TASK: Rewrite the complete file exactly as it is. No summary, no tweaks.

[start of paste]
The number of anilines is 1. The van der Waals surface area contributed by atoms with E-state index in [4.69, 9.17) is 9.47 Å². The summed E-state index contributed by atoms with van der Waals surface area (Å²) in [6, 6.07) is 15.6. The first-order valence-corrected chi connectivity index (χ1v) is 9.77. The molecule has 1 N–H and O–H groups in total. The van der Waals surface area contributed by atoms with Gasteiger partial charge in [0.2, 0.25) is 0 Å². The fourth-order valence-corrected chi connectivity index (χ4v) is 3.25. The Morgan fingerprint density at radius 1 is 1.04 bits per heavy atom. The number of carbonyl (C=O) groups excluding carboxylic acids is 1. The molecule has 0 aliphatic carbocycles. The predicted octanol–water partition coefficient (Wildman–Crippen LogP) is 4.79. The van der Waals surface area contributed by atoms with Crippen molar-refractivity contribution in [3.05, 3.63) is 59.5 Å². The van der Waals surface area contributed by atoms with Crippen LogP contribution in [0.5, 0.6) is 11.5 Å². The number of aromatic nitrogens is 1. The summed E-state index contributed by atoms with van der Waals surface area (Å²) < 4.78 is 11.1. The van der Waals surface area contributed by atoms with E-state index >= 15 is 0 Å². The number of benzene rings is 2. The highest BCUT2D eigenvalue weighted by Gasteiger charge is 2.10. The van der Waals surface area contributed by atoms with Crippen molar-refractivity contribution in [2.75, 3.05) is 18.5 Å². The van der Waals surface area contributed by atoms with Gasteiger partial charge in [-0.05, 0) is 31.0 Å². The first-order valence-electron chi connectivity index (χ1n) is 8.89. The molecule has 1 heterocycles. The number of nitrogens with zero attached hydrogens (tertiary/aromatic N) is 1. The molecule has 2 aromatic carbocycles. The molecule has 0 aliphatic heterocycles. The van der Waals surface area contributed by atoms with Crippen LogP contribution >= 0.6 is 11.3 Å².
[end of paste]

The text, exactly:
The number of anilines is 1. The van der Waals surface area contributed by atoms with E-state index in [4.69, 9.17) is 9.47 Å². The summed E-state index contributed by atoms with van der Waals surface area (Å²) in [6, 6.07) is 15.6. The first-order valence-corrected chi connectivity index (χ1v) is 9.77. The molecule has 1 N–H and O–H groups in total. The van der Waals surface area contributed by atoms with Gasteiger partial charge in [0.2, 0.25) is 0 Å². The fourth-order valence-corrected chi connectivity index (χ4v) is 3.25. The Morgan fingerprint density at radius 1 is 1.04 bits per heavy atom. The number of carbonyl (C=O) groups excluding carboxylic acids is 1. The molecule has 0 aliphatic carbocycles. The predicted octanol–water partition coefficient (Wildman–Crippen LogP) is 4.79. The van der Waals surface area contributed by atoms with Crippen molar-refractivity contribution in [3.05, 3.63) is 59.5 Å². The van der Waals surface area contributed by atoms with Crippen LogP contribution in [0.5, 0.6) is 11.5 Å². The number of aromatic nitrogens is 1. The summed E-state index contributed by atoms with van der Waals surface area (Å²) < 4.78 is 11.1. The van der Waals surface area contributed by atoms with E-state index >= 15 is 0 Å². The number of benzene rings is 2. The highest BCUT2D eigenvalue weighted by Gasteiger charge is 2.10. The van der Waals surface area contributed by atoms with Crippen molar-refractivity contribution in [2.75, 3.05) is 18.5 Å². The van der Waals surface area contributed by atoms with Gasteiger partial charge in [-0.05, 0) is 31.0 Å². The first-order valence-electron chi connectivity index (χ1n) is 8.89. The molecule has 1 heterocycles. The number of nitrogens with zero attached hydrogens (tertiary/aromatic N) is 1. The molecule has 2 aromatic carbocycles. The molecule has 0 aliphatic heterocycles. The van der Waals surface area contributed by atoms with Crippen LogP contribution >= 0.6 is 11.3 Å².